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In an effort to reduce the costs of medicine for patients, Congress must be especially careful not to impair the ability of the biotechnology industry to thrive by substantially diminishing profitability. Currently, the biotechnology industry is "still relatively nascent" and is largely fueled by venture capital investment. Of the approximately 1400 biotechnology companies operating in the United States today, only twenty are profitable. Many of these companies are small, with revenues of under a million dollars per year, and do not even have a product on the market yet. Leaders in the biotechnology industry have expressed concern over the ability to secure investments in the wake of new biologics legislation: Biotechnology researchers must have some certainty that they can protect their investment in the development of new breakthrough therapies for a sufficient period of time in order to secure necessary financial resources. If ... legislation were to fail to provide adequate protections, it could jeopardize the ability of biotechnology researchers to continue to innovate. In June 2007, a bipartisan bill sponsored by Edward Kennedy (D- Mass.), and co-sponsored by Hillary Clinton (D- N.Y.), Orrin Hatch (R- Utah), Mike Enzi (R-Wyo.), and Charles Schumer (D- N.Y.), titled the Biologics Price Competition and Innovation Act of 2007 ("BPCIA"), was introduced to and unanimously passed by the Senate Committee on Health, Education, Labor, and Pensions. The BPCIA seeks to balance patients' needs for affordable biologic medicine with the needs for innovation in the biotechnology industry to continue to develop new therapeutics. This Note will discuss key provisions of the BPCIA and will analyze the likely impact of its passage on innovation in the biotechnology industry and patient access to lower cost biologic medicine. Part I will provide a brief background on biologics and the complexity of their manufacture. Part II will describe the regulation of small molecule drugs under the Food Drug and Cosmetic Act ("FDCA") and the regulation of biologics under the Public Health Services Act ("PHSA"). In addition, the Hatch-Waxman amendments to the FDCA that allow for abbreviated new drug applications (e.g., generics) will be discussed. Part III will explain why legislative action is necessary for a viable path forward to abbreviated FDA approval of biologics. Part IV will describe key provisions of the BPCIA that lay the framework for regulation of follow-on biologics. Finally, in Part V, this Note will analyze the impact that enactment of the BPCIA might have on innovation in the biotechnology industry and patient access to lower cost biologic medicine.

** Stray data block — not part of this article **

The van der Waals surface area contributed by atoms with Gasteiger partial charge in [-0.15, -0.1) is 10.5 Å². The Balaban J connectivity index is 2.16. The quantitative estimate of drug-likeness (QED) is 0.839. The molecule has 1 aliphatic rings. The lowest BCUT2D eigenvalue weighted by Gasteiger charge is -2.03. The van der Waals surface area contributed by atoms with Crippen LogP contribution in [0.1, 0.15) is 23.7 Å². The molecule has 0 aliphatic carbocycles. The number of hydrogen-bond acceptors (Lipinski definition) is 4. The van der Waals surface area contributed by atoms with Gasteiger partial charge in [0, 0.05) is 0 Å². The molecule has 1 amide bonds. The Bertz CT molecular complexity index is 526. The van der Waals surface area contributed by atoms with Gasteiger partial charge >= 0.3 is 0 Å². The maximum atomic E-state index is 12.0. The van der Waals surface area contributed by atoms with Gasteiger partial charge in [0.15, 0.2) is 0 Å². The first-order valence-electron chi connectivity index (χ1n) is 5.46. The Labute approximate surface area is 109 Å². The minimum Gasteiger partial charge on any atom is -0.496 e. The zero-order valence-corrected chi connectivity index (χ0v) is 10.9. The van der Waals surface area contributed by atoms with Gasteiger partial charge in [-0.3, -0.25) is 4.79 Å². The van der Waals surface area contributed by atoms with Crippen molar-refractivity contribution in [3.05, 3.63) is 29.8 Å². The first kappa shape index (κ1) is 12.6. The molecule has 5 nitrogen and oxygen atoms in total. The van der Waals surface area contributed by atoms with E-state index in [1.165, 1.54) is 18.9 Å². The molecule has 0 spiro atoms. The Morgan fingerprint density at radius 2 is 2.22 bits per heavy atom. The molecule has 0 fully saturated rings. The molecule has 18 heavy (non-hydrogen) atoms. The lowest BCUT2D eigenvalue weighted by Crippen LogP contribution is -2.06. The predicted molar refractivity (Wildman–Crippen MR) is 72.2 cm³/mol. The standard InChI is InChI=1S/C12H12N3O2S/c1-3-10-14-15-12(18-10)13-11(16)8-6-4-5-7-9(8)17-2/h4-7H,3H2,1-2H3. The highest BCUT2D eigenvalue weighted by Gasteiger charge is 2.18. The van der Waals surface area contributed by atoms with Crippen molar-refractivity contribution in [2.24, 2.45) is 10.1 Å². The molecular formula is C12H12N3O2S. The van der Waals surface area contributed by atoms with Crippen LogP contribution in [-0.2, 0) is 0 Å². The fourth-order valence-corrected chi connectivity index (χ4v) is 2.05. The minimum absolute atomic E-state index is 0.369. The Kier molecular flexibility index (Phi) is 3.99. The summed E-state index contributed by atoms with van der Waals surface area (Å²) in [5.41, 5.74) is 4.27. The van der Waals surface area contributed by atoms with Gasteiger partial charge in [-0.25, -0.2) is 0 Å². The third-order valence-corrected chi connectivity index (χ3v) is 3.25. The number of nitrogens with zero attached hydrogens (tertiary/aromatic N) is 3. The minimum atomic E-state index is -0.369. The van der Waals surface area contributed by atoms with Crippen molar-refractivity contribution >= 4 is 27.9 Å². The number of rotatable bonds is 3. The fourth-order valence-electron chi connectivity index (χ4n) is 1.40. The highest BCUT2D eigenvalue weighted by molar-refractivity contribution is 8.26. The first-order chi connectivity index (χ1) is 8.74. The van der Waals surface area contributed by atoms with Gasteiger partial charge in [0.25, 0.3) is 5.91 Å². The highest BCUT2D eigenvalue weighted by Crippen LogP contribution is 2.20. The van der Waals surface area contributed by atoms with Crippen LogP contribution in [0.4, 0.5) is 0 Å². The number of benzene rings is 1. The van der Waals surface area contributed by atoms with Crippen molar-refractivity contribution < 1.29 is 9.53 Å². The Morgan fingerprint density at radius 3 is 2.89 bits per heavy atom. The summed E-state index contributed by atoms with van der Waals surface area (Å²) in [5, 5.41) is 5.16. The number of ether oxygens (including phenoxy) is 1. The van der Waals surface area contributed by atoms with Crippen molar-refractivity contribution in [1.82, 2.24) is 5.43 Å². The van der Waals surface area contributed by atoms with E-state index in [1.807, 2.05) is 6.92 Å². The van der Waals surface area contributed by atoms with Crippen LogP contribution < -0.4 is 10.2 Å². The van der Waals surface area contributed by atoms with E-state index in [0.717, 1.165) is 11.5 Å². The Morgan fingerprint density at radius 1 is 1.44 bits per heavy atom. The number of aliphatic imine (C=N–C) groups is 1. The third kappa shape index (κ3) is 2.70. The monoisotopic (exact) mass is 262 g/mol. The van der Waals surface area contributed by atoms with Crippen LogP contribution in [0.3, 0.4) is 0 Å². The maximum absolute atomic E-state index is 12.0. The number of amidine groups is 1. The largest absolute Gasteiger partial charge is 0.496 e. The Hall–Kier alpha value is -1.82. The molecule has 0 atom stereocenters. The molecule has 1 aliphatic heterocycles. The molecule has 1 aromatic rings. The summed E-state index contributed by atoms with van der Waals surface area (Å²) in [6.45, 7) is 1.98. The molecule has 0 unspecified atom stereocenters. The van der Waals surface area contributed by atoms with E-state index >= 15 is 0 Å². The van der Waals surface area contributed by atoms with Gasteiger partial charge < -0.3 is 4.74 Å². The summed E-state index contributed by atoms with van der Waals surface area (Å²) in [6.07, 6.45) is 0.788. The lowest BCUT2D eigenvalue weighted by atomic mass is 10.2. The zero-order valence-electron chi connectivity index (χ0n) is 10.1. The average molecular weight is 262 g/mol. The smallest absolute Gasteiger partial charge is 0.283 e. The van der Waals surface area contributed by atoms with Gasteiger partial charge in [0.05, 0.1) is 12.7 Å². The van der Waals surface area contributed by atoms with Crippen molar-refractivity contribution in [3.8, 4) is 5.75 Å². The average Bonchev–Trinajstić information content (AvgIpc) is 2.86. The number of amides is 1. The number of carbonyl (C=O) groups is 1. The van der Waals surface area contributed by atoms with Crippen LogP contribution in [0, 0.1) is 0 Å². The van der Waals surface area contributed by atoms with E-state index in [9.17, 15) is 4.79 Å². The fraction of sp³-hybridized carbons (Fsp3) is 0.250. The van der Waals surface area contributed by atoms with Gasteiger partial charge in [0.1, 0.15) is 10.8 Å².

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7 Nov 2022
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  • Subject
    • Intellectual Property Law

    • Science and Technology Law

  • Journal title
    • Boston College Intellectual Property and Technology Forum

  • Volume
    • 2009

  • Pagination
    • 1-26

  • Date submitted

    7 November 2022

  • Related URL